This week’s Hacker’s Brief is from CyberWyoming.
Amazon Order Confirmation Email Scam: A Sheridan citizen reported an email scam from “Order confermation<firstname.lastname@example.org>” (note the misspelling) with the subject line of “Order ConfirmationDear Client.” The email purports to be from Amazon and has a PDF attached. Do not open the PDF or click on the links.
Credit Card Phone Scam: A Cheyenne citizen reported a phone scam saying his credit card had been compromised. The number came from (209) 684-6423 and the citizen noted that there were an extra four zeros at the end. (CyberWyoming note: usually when calls end with 0000 it is a clue that it isn’t a ‘real’ phone number.)
New Version of Amazon Email Scam: A Lander citizen reported a new version of an old Amazon scam. The email claims to be you order summary for products you obviously did not purchase. The email looks real with Amazon logos and buttons with Amazon-formatted order details, other product recommendations and more. The email is also well written. It requests that you call the fraud team at a non-Amazon phone number of 1 (702) 905-1852 if you did not order the listed products. (CyberWyoming research note: This phone number is associated with several phishing emails.)
CyberWyoming Alert: Scammers take advantage of chaos. Triple check any request for money or help that come through via phone, email, or text. It may be a scam taking advantage of the chaos in DC.
Adobe Flash End of Support Notice: As of Dec. 31, 2020, Adobe’s Flash Player product is no longer supported. CyberWyoming recommends searching your programs on your computer for Adobe Flash and, if it is present, following Microsoft’s instructions to uninstall. If you are using an Apple product, here are the instructions from Adobe to uninstall.
MS-ISAC Patch Now Alert: The Multi-State Information Sharing and Analysis Center (MS-ISAC) has published a patch now (update your software) alert for Fortinet FortiWeb (firewall), Mozilla’s Firefox browser, Mozilla’s Firefox Extended Support Release, Mozilla’s Firefox for Android, Google’s Chrome browser and Google’s Android (smartphones, tablets & watches) products. If you use these products, make sure the software or firmware are updated.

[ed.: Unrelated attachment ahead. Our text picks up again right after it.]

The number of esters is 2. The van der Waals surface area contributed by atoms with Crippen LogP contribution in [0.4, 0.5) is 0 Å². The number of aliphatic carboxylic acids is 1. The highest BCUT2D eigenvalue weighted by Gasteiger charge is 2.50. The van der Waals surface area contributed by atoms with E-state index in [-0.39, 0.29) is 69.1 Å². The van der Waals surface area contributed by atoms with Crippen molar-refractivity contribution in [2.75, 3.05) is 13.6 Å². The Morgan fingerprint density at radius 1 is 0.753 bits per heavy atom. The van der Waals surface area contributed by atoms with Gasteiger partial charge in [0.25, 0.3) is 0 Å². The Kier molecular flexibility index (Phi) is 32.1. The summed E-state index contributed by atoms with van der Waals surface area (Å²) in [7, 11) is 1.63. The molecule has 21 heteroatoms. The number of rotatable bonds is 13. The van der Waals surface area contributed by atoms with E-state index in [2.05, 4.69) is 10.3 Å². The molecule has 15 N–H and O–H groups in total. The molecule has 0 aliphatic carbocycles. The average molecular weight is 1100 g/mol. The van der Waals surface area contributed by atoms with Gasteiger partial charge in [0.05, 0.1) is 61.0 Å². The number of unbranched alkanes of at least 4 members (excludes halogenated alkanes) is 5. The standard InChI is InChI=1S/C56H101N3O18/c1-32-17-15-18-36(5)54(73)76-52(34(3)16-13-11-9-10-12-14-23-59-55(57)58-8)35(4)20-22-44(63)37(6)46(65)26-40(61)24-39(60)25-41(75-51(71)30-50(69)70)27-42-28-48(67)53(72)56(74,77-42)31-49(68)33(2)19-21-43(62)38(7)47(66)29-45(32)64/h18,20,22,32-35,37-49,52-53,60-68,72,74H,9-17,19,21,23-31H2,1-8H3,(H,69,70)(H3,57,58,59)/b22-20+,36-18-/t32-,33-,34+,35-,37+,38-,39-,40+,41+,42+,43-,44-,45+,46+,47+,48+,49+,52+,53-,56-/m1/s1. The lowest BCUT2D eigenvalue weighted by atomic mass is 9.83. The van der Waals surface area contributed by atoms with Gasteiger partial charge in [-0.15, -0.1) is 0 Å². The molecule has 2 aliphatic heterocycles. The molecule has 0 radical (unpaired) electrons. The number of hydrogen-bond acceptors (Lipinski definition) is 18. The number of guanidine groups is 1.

Scambusters.org Investment Advice: The US Consumer Financial Protection Bureau has some great podcasts on investment scam risks. Before you invest, be sure to check out the videos.
Not sure how to recognize an email scam?
Here are some seven tips from Scambusters:
Usually email scams impersonate organizations you know and can be quite convincing, then they set a trap spinning a convincing story to explain why they are contacting you.
Here are some common examples of which to be aware:
- Suspicious activity has been spotted on your account
- An unrecognized person has tried to log on to your account
- There’s a problem with your account or payment details
- You can get coupons or free stuff by clicking a link
- You must pay your account immediately, often via a supposed invoice attachment
- You have to register for a benefit, such as a government refund
- Your account has been locked and you need to confirm personal info
If you want to report a phone, email or text scam and let your friends and neighbors know about it, forward it, or send a description of the scam, to email@example.com.
Other ways to report a scam:
· Better Business Bureau Scam Tracker
· File a complaint with the Federal Trade Commission
· Report your scam to the FBI
· Report unwanted calls to the Federal Trade Commission’s Do Not Call Registration or call 1 (888) 382-1222, and select Option 3
· Office of the Inspector General
Information provided by CyberWyoming Alliance, a 501c3 nonprofit affiliate of CyberWyoming.